The Cook Islands pearl industry suffers from a supply shortage that threatens its future.
Local farmers are being forced to kill oysters due to the lack of highly trained Japanese technicians in the country due to travel restrictions caused by the Covid-19 pandemic.
Jewelers fear this could create a shortage of Cook Islands black pearls which they believe will devastate supply chains, leaving lasting ramifications.
Just over 200 people live in Manihiki and 20% of them are pearl farmers.
Black pearls in particular are their main form of income, but with skilled technicians excluded from the country due to covid, the situation is dire.
At least 10 farmers who supply pearls to wholesalers for jewelry production face uncertainty.
One of them, Kora Kora, has 40 years of experience in the industry and some have said that it is already too late.
“It’s a lot of challenges to be honest. We lost a lot of money when we didn’t have the techs back then, we had 15 months without sales. My uncle is no longer cultivating because of all these challenges. . My cousin – about three or four of them actually – are done, they don’t want to start farming again. “
Technicians excluded by the pandemic are needed to seed the oysters and harvest the pearls.
Kora said their Japanese technician would normally harvest around 70,000 oysters for three different farmers on the island.
In the past 18 months without him, almost double that number has been wasted.
MIQ delays in managed isolation in New Zealand make it difficult for foreign technicians to pass through the country, said director of Ora Moana, a black pearl trader, Raymond Newnham.
“It has affected production levels in the country as these technicians have to go through New Zealand which means two weeks there and they also have to be isolated.”
One Kiwi jeweler he supplies is David Wheeler, director of The Artist Gold Smith, who is deeply concerned about the future of the industry and has plans to highlight the issue at an art show in his town. Nelson’s birth in the South Island next month.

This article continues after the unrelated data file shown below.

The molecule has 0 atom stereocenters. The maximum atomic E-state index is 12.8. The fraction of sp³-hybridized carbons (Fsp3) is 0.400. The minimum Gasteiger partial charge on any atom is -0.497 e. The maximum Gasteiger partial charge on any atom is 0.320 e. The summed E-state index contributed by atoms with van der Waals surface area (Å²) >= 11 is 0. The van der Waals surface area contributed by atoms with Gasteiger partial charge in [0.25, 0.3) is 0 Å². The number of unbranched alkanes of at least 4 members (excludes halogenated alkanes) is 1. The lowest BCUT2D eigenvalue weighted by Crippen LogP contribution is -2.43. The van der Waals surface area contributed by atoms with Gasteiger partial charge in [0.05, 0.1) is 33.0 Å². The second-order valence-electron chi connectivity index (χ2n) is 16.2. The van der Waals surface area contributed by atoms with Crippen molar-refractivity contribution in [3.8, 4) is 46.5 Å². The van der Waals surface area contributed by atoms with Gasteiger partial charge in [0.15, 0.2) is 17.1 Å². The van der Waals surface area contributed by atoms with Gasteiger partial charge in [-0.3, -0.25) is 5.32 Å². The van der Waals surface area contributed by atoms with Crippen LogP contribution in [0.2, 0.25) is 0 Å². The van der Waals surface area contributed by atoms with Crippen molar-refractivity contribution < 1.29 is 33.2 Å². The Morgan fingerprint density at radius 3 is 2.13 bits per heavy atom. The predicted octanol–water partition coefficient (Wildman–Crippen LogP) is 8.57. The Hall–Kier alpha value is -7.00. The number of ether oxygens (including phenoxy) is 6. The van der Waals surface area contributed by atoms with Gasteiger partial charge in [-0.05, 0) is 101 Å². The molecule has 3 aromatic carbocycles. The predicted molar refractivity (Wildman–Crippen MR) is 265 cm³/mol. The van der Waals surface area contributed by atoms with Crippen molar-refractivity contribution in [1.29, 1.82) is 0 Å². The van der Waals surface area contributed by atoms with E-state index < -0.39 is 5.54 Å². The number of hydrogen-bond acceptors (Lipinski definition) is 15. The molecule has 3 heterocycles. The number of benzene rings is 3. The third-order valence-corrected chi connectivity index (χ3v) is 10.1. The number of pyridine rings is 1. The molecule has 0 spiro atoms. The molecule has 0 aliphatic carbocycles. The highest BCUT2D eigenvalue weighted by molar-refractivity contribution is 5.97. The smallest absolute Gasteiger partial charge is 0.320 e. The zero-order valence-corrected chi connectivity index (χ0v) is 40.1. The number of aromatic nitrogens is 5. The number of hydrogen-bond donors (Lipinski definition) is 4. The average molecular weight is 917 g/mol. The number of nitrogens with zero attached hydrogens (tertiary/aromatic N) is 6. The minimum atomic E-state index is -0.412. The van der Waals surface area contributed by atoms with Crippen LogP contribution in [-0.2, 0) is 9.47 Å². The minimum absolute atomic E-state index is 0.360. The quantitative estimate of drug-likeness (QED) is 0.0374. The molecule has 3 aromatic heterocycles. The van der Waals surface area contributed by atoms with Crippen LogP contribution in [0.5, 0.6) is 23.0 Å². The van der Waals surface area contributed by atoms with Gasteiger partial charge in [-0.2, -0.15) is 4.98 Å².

Because they deal in small numbers, his company has enough stock to supply – but he said larger jewelers would find it difficult to get their hands on sufficient quantities of pearls.
“This whole industry is going to suffer for a long time and it is very doubtful that it will recover, so I have serious concerns for the well-being of the islanders in this area.”
But back in Manihiki, a determined Mr. Kora insists they’ll carry the whole industry on their own shoulders if they have to.
“No, I won’t give up, the only time I will give up is when I can’t dive anymore. It’s going to hit as low as possible and then, ultimately, it’s people like me and my nephew and others who will bring this industry back again. ”
Longer term, shortages could change the way people buy and trade black pearls, Wheeler said.
He encouraged all who were considering acquiring black pearls – now is the time to do so.
Meanwhile, there was some hope that farmers would become more self-reliant, which could help keep the pearl industry afloat.
Mr Kora said the Cook Island Department of Marine Resources has a program in place to train locals to become technicians – which could help farmers pass their skills on to the next generation without having to rely so much on them. foreign workers.
However, the process of acquiring vital skills would take months and years of practice to master.